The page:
Just leaving Edmonton last night, starting and finishing Stan Dragland’s Journeys Through Bookland (Toronto ON: Coach House Press, 1984). Dragland, of course, reads in Ottawa (through the TREE Reading Series) the same weekend I arrive by train into Toronto from Winnipeg; how does it always work that way? I haven’t heard or met him yet; even a few years ago, a legendary reading at Carleton University by the now-late poet Robert Creeley. Apparently Chris Turnbull has a recording of it, but hasn’t loaned me a copy yet.
From Dragland’s Journeys, a section that references my Glengarry County, writing:
Now the rat scrabbles around over our heads and we exchange different smiles than we did when we thought it was a squirrel. The dog and cat don’t seem interested. Should we do something? There’s disease, after all, and there’s a story I read in Greg Curnoe’s Coke Book of the time ‘at the pipeline warehouse a guy killed a rat. He stepped on it. Guts oozing out of the right eye. The guy was scared, he was carrying it out of the place and it pulled itself up and bit at him, grabbing the fur at its sides with its claws to lift itself.’Is this a story from Don McKay, when he was still in London, teaching at the University of Western Ontario? That family cabin near Williamstown, written in so many places and so many times by McKay and even Jan Zwicky, there and here. Written too by his first wife, Jean McKay, I wonder? When we read at the same Windsor Festival of the Book a couple of years back, she said she had an unpublished short story referencing the Lancaster Chip Truck that I still haven’t seen. I still can’t find copies of any of her books. Why is that? Why haven’t I written her yet to ask?
But there’s also what a friend says in a letter: “Ron’s brother took the year off once to think it all over by himself at the family farm through the winter with only a Quebec heater (later a little oil stove) for heat. It was pretty isolated there. The only people he saw were the old next door neighbours. He had a rat in the attic who became his friend and it’d come down and chat with him in the evenings, and we got pretty excited because he looked like he was living deep enough to catch onto a rhythm or two. I had a lovely little paper maché goddess I made out of newspapers and stuff (you may have seen the picture) and I sent it to Bill for Christmas and his rat ate it. All except the candle that was stuck in its tail.’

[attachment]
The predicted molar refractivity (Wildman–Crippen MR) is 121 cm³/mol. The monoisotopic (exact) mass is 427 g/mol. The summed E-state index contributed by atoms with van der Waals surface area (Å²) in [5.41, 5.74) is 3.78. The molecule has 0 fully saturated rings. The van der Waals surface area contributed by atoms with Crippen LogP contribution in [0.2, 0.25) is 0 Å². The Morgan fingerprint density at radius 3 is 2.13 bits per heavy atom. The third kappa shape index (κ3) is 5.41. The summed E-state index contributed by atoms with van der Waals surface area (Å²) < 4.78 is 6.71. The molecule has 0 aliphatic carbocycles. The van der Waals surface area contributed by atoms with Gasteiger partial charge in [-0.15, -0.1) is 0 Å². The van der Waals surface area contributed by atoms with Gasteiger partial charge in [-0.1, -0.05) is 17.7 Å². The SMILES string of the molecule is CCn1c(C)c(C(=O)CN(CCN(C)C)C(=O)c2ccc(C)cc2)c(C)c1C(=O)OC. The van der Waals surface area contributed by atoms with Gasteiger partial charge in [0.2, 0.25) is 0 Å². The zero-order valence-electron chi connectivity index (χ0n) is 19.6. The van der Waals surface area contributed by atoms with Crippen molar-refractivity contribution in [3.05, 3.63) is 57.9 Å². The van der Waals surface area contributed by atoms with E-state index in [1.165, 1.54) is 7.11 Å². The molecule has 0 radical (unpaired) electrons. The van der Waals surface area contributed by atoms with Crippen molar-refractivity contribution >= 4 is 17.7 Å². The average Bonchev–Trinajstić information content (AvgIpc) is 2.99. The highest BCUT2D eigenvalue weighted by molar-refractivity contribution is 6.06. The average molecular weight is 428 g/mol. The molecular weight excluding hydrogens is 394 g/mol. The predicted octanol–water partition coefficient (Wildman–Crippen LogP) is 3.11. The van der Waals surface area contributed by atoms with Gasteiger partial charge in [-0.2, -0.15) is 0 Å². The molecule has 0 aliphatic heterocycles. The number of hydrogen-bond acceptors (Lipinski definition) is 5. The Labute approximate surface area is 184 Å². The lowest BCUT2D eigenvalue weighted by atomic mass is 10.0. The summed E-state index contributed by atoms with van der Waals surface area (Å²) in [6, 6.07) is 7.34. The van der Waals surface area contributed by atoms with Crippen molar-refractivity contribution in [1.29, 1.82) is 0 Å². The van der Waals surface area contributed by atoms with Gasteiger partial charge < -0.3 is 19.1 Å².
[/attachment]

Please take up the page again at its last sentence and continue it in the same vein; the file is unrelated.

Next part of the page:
The farmhouse of the rat and goddess is near Williamstown, Ontario. The letter came from London, Souwesto (the term for Southwestern Ontario that Greg Curnoe heard on CHLO radio and, not without irony, adopted) and so did the pipeline warehouse story. The squirrel-become-rat lives with us this winter on a farm near Bellrock, Ontario. We were brought up in Alberta, but we leave the rat alone. (p 24-25)
Later on in the same book, Dragland talking about the painter Norval Morrisseau, who recently had the most magnificent retrospective at the National Gallery in Ottawa, the same one I saw with Lea Graham and my lovely daughter, Kate. Does everything connect to everything else?
How many years ago, my eventual ex-wife so very frustrated with me, saying how I never saw just how everything did connect with everything else; I so completely understand her now (at least that part). I know now just how little I knew then; I know now just how less I have understood since.
Started reading Robert Kroetsch's What the Crow Said (1998), part of the reissue series from the University of Alberta Press. I read it through Alberta to the Saskatchewan border; read it into Saskatchewan and in toward Manitoba; read it all the way to Winnipeg. I know I'd read Completed Field Notes (2002) before; I know I'd read Words of My Roaring (2000) and The Studhorse Man (2004). Realized around 10pm or so that I'd even read this one before, and also on the same damn train. The card game that lasted for weeks gave it away, suddenly making me aware that I'd not only read the novel before (possibly back in 1999 or 2000), but that I possibly even have a signed copy of the damn thing on a bookshelf at home. The University of Alberta Press really need to reissue some more of his novels... or maybe he should just write up another one?
Did I mention Sheila Watson? [see my review of her biography here] The U of A always makes me think of the late great writer Sheila Watson; Ann-Marie who suggested I read The Double Hook when we were till in high school (back in the 1850s). Sheila Watson, who taught at the U of A; her desk is still there, in one of the offices in the english department, with a small plaque. Go see if you can find it. You already know you have to read her novel, and everything else of hers you can get your hands on... (not that there was a huge bunch...)
Slept sitting up; slept in these clothes. What will Cooley find when he gets me, an hour lost somewhere during the unspoken story of Saskatchewan night? The hours I picked up at baggage claim, Vancouver airport. Am I losing or simply putting them back where they originally belonged?
I accidentally started what might be a "sex at thirty-eight" poem last night; even though I am a year and a half away. We already know every edit is a lie, is every poem a lie as well?
Why do I get so ahead of myself? Why am I in such a hurry? Why am I in such a hurry to start a poem that might take me two years to finish?
Two deer on the wild prairie, running endlessly away from the come and gone train.
Is it too late to ask them what province I'm in?
Later on, Portage la Prairie; finally, I am at the centre of Canada...